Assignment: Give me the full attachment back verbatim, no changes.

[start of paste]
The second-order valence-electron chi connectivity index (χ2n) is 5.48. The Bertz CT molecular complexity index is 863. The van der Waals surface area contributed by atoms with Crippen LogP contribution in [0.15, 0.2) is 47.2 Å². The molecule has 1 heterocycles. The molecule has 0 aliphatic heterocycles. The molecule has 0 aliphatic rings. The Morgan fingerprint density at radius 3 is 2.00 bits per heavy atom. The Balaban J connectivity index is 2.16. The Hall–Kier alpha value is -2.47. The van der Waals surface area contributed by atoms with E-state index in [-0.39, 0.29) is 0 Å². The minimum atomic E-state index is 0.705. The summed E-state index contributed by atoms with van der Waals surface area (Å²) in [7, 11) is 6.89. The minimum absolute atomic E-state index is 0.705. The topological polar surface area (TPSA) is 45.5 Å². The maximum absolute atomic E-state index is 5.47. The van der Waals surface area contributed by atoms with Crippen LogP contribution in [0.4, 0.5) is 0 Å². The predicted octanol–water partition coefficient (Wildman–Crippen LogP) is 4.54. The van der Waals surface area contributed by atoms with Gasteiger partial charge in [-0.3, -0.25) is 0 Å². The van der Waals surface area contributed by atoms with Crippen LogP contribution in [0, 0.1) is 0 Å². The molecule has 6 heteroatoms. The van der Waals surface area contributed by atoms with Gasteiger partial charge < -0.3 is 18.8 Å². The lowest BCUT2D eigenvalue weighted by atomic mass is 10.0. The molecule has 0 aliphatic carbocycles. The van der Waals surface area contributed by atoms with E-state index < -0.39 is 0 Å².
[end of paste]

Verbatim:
The second-order valence-electron chi connectivity index (χ2n) is 5.48. The Bertz CT molecular complexity index is 863. The van der Waals surface area contributed by atoms with Crippen LogP contribution in [0.15, 0.2) is 47.2 Å². The molecule has 1 heterocycles. The molecule has 0 aliphatic heterocycles. The molecule has 0 aliphatic rings. The Morgan fingerprint density at radius 3 is 2.00 bits per heavy atom. The Balaban J connectivity index is 2.16. The Hall–Kier alpha value is -2.47. The van der Waals surface area contributed by atoms with E-state index in [-0.39, 0.29) is 0 Å². The minimum atomic E-state index is 0.705. The summed E-state index contributed by atoms with van der Waals surface area (Å²) in [7, 11) is 6.89. The minimum absolute atomic E-state index is 0.705. The topological polar surface area (TPSA) is 45.5 Å². The maximum absolute atomic E-state index is 5.47. The van der Waals surface area contributed by atoms with Crippen LogP contribution in [0.4, 0.5) is 0 Å². The predicted octanol–water partition coefficient (Wildman–Crippen LogP) is 4.54. The van der Waals surface area contributed by atoms with Gasteiger partial charge in [-0.3, -0.25) is 0 Å². The van der Waals surface area contributed by atoms with Crippen LogP contribution in [0, 0.1) is 0 Å². The molecule has 6 heteroatoms. The van der Waals surface area contributed by atoms with Gasteiger partial charge < -0.3 is 18.8 Å². The lowest BCUT2D eigenvalue weighted by atomic mass is 10.0. The molecule has 0 aliphatic carbocycles. The van der Waals surface area contributed by atoms with E-state index < -0.39 is 0 Å².